In all federal provinces, individuals in basic care facilities or those who apply for private living, go through a move-in process. This includes counselling and clearing concerning information about house rules, data protection form, presence of staff, dates for disbursements or expenses such as hygiene items, etc., but also information about rights and duties in basic care as well as contents and services of basic care. Information about services of basic care always refer to basic care law of the respective federal state and 15a agreement, where these services are defined.

The information about rights and duties is the so called ‘Declaration of need for assistance’ (Hilfsbedürftigkeitserklärung). In Vienna all people receiving (as well as private housing) basic care have to sign this declaration. The table below provides an illustration of the content of this declaration which is used in Vienna by Caritas Asylzentrum counselling center and NGOs who run facilities for basic care. [4] The form is not publicly available, but its content was shared by a relevant stakeholder:[5]

Declaration of need for assistance’

 

In need of help are people who:

In need of assistance is anyone who cannot or cannot sufficiently provide for the livelihood of themselves and their dependent relatives living in the same household from their own efforts and resources, or who does not (sufficiently) receive their livelihood from other persons or institutions[6].

Obligations:

I undertake to keep my advisor or guardian informed of the following on an ongoing basis:

– any change concerning residence status, marital status, residential address, stay abroad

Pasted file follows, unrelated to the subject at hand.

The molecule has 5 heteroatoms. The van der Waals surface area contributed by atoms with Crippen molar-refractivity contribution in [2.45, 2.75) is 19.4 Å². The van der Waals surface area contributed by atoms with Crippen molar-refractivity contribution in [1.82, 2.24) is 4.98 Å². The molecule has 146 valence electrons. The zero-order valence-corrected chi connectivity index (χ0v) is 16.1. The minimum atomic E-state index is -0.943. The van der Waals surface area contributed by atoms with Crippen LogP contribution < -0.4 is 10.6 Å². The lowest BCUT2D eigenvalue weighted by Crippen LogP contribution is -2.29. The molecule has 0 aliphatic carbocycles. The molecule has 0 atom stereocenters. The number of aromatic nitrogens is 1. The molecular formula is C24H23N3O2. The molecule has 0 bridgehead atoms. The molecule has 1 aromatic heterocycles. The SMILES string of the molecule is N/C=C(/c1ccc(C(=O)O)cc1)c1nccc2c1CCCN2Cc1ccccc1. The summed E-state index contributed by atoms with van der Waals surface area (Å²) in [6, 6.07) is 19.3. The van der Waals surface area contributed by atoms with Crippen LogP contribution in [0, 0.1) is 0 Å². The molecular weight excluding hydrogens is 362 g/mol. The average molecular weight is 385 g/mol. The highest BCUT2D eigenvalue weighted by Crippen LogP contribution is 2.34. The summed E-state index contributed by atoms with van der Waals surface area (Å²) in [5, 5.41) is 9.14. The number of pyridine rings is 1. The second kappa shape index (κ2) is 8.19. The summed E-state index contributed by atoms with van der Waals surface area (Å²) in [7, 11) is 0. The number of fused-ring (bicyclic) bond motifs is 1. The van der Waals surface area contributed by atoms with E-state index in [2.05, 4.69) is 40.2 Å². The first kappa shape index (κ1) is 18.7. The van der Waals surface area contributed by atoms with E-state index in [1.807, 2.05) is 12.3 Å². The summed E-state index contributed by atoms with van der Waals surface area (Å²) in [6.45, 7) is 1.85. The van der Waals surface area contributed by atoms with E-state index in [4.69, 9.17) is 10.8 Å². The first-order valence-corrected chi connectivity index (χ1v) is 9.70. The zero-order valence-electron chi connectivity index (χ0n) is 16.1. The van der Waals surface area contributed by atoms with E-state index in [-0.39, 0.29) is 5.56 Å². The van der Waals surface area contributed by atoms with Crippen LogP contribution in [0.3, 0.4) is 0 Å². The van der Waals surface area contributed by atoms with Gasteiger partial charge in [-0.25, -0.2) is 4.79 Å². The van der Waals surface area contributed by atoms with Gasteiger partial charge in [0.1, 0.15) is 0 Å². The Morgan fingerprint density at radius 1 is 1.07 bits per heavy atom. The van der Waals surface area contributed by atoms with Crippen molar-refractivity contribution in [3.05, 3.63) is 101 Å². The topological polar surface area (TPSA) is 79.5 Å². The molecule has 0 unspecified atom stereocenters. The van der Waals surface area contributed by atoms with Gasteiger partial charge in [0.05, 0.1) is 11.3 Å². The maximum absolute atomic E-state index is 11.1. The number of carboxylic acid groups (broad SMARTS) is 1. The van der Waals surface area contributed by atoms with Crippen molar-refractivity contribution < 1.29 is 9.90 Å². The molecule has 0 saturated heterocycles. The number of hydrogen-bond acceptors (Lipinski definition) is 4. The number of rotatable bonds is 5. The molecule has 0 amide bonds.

– any assets such as cash, motor vehicle (car/moped), real estate, valuables, etc.

– any income

– from self-employment (e.g. trade)

– from dependent gainful employment

– any receipt of minimum income support or social assistance, unemployment benefit/emergency assistance (AMS receipt), sickness benefit, maternity allowance,

family allowance (current receipt and subsequent payments), childcare allowance (incl. subsidy), scholarships,

pension payments and other existing legal entitlements

– Maintenance payments from parents, spouse or registered/registered partner

– Maintenance claims against parents, spouse or registered/registered partner, even if no maintenance is paid

maintenance is paid

– existing declaration(s) of obligation or liabilitySollte eine Mitversicherung bei einem Familienmitglied möglich sein, verpflichte ich mich, diese in Anspruch zu nehmen.

Co-insurance is usually possible if a family member is compulsorily insured, e.g. if he/she is in (full-time) employment or receives unemployment/emergency assistance (AMS) or childcare benefits.